So I changed a system file, thinking it was no big deal. The problem I was encountering didn't get resolved so I did what is always a last resort and that is, I restarted the system.
My heart dropped when the system arrived at the login and decided to throw an error message. The system just froze. Sometimes completely shutting down the system and rebooting resolves the issue.
No luck. Disaster. I was locked out of Gnome and therefore locked out of Ubuntu!
But my boot loader is grub (and this may apply to other bootloaders as well) and like a Windows system grub comes up with a number of booting options, the second one on the list being to load in safe mode.
So choosing safe mode then offers another set of menu items, the last (on my system) being to start in Root command line mode.
Before we go too far let's just enumerate how to recover from a crisis.
Step 1.) Whenever changing a protected file or files, write down on a slip of paper what you've changed. Too often, users assume that because an editor remembers the last files changed that the editor will always be there! That becomes a real problem when the system dies and you have no tangible breadcrumbs to return by.
Step 2.) Try rebooting and restarting the machine assuming you don't have hardware issues in play (bad motherboard or snap-in components going bad). Maybe this resolves your issue.
If not continue.
Step 3.) Reboot the machine and when you encounter the grub menu of loading options, load using safe mode. Usually this is one menu item below your normal booting choice.
Step 4.) From the safe mode menu, choose to login using the command line. This is a choice that you must sometimes scroll down to find. Your mouse may not work at times but the directional arrow keys should work otherwise you have problems (generally spaeking) that have nothing to do with Ubuntu per se.
Step 5. ) Login from the command line. In this exercise we're assuming that a lost, forgotten, or corrupted password is not the issue (that's a solution well documented in Ubuntu's help guides). you're be prompted for username and password and then be logged in at the command line (usually in the home directory).
Step 6.) This final step is a software engineering exercise (see my short rant on this at the end of this post). From the command line start up the terminal editor called Nano. You'll want to open the very last file you changed back to its original condition. The command to do so is:
sudo nano /whateverDirectoryThatFileIsIn/whateverSubdirectoryThatFileIsIn/corruptedFileName
For example: sudo nano /etc/uhoh/screwedUpFile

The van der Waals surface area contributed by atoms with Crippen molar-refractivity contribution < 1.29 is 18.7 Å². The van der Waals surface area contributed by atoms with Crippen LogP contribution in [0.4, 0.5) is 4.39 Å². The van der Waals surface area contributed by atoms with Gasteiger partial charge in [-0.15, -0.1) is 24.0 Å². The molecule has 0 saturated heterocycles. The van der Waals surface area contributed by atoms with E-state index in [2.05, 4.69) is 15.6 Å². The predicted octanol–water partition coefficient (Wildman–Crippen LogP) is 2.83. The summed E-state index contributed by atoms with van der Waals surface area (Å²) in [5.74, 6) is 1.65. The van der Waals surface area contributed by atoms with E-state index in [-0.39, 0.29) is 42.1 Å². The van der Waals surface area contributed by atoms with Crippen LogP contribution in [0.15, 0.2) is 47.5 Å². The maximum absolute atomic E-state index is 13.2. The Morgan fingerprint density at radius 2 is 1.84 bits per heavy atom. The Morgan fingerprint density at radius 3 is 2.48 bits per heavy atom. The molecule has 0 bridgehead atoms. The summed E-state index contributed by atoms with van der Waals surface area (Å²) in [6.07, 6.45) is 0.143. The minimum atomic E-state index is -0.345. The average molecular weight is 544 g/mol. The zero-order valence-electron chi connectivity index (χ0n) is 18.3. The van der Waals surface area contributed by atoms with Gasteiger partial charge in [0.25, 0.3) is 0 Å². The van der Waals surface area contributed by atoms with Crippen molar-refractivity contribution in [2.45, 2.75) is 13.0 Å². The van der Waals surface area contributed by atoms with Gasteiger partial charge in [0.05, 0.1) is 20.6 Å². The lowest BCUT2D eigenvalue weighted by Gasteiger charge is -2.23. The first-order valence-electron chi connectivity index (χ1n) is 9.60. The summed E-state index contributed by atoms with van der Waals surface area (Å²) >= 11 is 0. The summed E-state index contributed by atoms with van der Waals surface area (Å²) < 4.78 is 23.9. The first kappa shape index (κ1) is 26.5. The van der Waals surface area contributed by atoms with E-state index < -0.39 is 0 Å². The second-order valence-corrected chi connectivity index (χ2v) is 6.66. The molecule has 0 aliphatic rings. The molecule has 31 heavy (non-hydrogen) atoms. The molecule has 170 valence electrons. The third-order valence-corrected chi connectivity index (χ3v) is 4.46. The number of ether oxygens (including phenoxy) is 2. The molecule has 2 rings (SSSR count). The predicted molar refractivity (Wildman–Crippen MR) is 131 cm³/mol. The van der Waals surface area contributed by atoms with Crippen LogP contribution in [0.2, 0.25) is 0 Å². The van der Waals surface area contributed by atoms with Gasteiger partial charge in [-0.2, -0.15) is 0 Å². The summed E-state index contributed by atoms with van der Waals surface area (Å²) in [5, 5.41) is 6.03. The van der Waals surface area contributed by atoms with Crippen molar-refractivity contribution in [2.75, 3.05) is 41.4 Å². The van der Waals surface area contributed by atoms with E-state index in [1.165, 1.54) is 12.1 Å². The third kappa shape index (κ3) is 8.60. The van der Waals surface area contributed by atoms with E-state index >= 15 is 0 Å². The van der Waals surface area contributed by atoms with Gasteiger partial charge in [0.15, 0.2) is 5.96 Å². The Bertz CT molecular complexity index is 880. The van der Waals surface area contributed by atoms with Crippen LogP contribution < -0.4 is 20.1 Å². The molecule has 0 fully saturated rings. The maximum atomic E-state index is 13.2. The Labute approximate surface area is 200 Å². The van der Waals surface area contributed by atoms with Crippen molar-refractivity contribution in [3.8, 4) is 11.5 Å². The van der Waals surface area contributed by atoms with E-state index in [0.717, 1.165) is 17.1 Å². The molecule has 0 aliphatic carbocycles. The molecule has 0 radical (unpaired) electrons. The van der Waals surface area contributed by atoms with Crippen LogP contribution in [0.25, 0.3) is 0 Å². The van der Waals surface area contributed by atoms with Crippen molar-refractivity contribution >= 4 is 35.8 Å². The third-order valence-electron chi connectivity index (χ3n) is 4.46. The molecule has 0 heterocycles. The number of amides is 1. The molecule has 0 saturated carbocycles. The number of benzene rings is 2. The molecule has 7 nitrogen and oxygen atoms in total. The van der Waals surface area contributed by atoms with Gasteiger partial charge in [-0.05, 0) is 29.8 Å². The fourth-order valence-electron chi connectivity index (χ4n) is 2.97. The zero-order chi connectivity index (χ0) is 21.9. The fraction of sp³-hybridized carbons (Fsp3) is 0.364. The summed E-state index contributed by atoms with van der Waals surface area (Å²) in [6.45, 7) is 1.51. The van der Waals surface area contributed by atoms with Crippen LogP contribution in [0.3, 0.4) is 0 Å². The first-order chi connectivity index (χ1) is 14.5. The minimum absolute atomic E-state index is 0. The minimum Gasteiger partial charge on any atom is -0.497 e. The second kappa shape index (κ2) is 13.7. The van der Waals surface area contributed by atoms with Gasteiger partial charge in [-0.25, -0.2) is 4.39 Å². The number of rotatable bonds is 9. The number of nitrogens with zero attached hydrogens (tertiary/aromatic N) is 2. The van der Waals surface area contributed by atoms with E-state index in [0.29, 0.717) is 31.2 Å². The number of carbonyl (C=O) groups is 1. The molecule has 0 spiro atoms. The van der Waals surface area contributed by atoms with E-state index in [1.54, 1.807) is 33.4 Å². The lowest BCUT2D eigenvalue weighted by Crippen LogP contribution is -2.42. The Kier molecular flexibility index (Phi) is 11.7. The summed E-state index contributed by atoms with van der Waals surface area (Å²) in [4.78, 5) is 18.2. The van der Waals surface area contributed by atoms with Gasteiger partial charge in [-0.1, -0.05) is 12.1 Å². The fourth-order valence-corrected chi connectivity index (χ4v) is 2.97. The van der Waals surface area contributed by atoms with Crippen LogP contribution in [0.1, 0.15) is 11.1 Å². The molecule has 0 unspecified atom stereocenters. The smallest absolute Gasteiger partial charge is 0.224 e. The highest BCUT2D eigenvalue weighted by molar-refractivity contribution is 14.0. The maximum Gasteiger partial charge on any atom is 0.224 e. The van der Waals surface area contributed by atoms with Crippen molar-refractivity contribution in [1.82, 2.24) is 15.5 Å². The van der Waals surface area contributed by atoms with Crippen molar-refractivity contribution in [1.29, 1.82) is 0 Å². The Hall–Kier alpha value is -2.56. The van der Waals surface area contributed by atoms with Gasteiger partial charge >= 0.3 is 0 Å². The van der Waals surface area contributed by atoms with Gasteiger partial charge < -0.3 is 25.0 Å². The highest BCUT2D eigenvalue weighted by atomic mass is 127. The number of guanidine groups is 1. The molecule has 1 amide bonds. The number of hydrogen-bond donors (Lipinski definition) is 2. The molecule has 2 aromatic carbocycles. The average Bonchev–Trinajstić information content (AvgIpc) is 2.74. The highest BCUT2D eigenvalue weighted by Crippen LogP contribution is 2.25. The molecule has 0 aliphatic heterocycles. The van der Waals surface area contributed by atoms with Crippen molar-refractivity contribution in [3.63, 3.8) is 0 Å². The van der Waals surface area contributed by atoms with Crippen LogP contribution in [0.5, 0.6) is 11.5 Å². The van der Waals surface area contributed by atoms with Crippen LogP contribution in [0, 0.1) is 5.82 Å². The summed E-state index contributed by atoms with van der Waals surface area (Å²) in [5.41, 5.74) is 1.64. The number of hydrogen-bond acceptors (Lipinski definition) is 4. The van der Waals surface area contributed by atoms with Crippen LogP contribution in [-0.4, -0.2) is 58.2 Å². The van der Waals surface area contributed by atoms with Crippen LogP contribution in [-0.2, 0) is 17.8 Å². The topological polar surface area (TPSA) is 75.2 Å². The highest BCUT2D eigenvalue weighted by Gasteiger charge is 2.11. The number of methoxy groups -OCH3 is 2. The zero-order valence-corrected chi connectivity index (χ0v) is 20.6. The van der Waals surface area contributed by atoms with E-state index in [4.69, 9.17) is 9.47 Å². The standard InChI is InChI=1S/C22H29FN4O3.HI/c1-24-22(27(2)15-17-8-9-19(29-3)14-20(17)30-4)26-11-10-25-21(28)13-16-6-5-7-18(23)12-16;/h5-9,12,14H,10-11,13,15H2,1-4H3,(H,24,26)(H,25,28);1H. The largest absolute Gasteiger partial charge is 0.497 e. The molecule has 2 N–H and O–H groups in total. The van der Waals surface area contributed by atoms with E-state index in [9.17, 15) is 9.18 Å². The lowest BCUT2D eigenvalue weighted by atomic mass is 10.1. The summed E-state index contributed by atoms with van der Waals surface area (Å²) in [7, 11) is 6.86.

To edit the file, you need to only navigate to the lines that were changed using the arrow keys.
Add previously deleted lines by typing them in the appropriate place. Delete lines by placing the cursor next to the text to be deleted and using the delete key. When you are done fixing the file, hold the control key down while pressing the 'X' key. This will allow you to save the changes.
A nice tutorial on nano is available here.
Step 7.) restart the system in normal mode and hope this resolves the immediate issue of getting back into the Ubuntu and Gnome or KDE environments. If not repeat steps 3 -6 incrementally working backwards correcting changes you made (see rant below).
Captain Obvious Observation: If, in the course of 'fixing' you misspell text, you are still screwed.
If you corrupt the file with bad information, you are still screwed.
Be precise! Nothing else will help.
Software Engineering Rant:
Like a medical doctor, a software engineer must also 'do no harm" but in a different way.
generally speaking, doctors eliminate all or as much of the offending matter as they can to heal a subject. A software engineer approaches the problem incrementally by reverse engineering the very last thing that changed back to an original state.
The system is then retried for stability. If the problem still manifests itself, the software engineer will incrementally reverse-engineer one more unit of change back and so on.
Unlike the human body, computer systems evolve in real-time and have very eccentric possibilities. Fixing a system is very different from healing a human body.
Rant: So why aren't we paid like doctors given the complexity of the task?
Secondly, Joseph Campbell in speaking of the cacophony of dysfunctional religious practice having to do with interpretations of god(s) is quoted as saying (and I'm paraphrasing), "It just goes to show that there's a lot of ways of getting it wrong."
I use the term 'fix' in a very qualified way. There is an ocean or two of working, 'fixed', dysfunctional software out there.
The fact that something 'runs' is no guarantee that it, in fact, works.
The treatment of software professionals in America borders on criminal neglect in pay and in respect! As artificial intelligence solutions flood our lives, citizens should be just as concerned about who wrote their software as about who is their doctor.
End of rant.